“Yes, I”ve had many meetings with strangers. Whoever you are, I have always depended on the kindness of strangers.”
-Blanche DuBois (A Streetcar Named Desire)
My Pastor often said that the closer you get to God, and the more you read the Bible, the more you realize how little you know about God and the Bible. That is true about many aspects of life-- and, I now know it is true about traveling.
The plan was for a short trip to Baton Rouge-- out in the morning and back in the evening. A simple plan. A good day. It became an “Alice in Wonderland” adventure with shades of Indiana Jones—or, the Bataan Death march. I am no virgin traveler- I’ve wandered the back alleys of Kowloon--away from Tsim Tsa Shui-- gotten lost in the seemingly endless shops in and around central London and immersed myself in the poverty-stricken areas of Montego Bay. And, I’ve been to East St. Louis and Inglewood, California.
I should have known this would be an adventure when the nose gear was damaged on pushback from the gate departing DFW. Delay: One Hour.
Baton Rouge was joyous—memorable, even. It wasn’t the problem. My traveling companion and I got to the airport two full hours before the scheduled departure. TSA wasn’t a problem-- I made a shoeless scamper through the metal detectors and was no worse for wear. We found a coffee shop and stopped for Cafe-au-Lait, Raspberry Scones and bottled water. We leisurely wandered to the departure lounge—then, the first wave of trepidation swept over me. I had a flashback to my youth--during the time I spent working for an airline in Los Angeles. Back then, by taking a look at the number of people in the lounge forty minutes to departure time and I could assess whether we’d be able to leave on time. It was uncanny how often I was right. The flight to Dallas was on a 44-seat Embraer regional jet. And, I kid you not; there were at least 90 people in the departure lounge. Each had that bewildered, end-of-the-day, “I have no idea what’s going on look in their face.” I've seen that look countless times.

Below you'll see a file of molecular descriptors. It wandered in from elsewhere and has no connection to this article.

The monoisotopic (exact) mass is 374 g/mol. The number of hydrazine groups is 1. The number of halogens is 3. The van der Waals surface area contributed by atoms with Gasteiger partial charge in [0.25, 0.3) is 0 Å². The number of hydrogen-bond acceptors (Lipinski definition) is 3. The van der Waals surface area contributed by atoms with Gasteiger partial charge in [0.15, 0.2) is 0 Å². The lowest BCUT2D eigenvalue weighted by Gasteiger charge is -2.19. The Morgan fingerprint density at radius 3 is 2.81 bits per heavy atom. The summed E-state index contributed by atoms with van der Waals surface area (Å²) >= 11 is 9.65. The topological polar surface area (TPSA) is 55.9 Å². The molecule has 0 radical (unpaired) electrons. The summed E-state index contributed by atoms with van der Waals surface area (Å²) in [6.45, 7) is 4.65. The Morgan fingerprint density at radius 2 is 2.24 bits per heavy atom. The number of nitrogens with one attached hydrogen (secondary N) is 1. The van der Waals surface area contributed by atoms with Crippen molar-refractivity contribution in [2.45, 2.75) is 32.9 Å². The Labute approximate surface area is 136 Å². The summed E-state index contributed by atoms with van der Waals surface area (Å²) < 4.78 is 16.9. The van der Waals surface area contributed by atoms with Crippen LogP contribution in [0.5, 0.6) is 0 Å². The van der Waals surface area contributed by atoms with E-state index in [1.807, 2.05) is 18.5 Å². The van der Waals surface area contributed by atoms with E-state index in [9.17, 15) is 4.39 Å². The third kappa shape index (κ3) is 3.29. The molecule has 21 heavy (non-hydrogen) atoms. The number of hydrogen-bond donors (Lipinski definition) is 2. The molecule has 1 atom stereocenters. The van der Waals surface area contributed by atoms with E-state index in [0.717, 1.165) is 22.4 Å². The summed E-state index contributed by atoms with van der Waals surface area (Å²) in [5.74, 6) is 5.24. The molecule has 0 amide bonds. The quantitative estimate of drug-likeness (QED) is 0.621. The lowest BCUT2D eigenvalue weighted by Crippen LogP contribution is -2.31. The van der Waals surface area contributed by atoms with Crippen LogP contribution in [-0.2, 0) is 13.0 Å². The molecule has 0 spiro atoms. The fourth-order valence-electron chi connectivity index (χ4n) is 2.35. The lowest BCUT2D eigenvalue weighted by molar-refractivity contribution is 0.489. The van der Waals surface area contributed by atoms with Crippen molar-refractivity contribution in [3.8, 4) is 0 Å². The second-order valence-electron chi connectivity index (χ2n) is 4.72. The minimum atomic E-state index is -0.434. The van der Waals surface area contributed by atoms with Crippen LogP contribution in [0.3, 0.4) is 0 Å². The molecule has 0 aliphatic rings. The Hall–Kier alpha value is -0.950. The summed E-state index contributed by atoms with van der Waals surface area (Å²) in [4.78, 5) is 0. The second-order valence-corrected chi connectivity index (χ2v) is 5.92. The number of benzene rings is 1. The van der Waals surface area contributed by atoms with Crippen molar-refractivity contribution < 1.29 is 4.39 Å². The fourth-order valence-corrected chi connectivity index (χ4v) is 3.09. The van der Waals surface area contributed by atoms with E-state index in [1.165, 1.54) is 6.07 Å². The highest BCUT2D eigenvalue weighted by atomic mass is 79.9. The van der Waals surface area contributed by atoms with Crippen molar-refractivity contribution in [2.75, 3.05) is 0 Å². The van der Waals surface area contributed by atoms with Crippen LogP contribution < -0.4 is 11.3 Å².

Another airline cancelled a flight to DFW and the people were standing by as 'oversales' on the flight we hoped to board-- and, we weren’t confirmed, but standby flotsam.
The flight departed with me and my traveling companion (and about thirty other people) standing at the gate. The gate agent, a pretty black girl named Violet was graciously trying to get people to Baltimore, Seattle and Atlanta. She motioned to me and said, “Your best bet is to come back tomorrow--after four o’clock. There is an option to take Delta and go through Atlanta--it’s about $500.00.”
Standby travel is an odd blend of art and science-- when you don’t get on, the first thing is to assess the location of the nearest airport with a later flight --which was New Orleans. I called and quickly learned there was a 6:35 flight from Louis Armstrong to DFW-- of course, by now it is 5:45 p.m. No time, and as fortune would have it , that was the last trip of the day.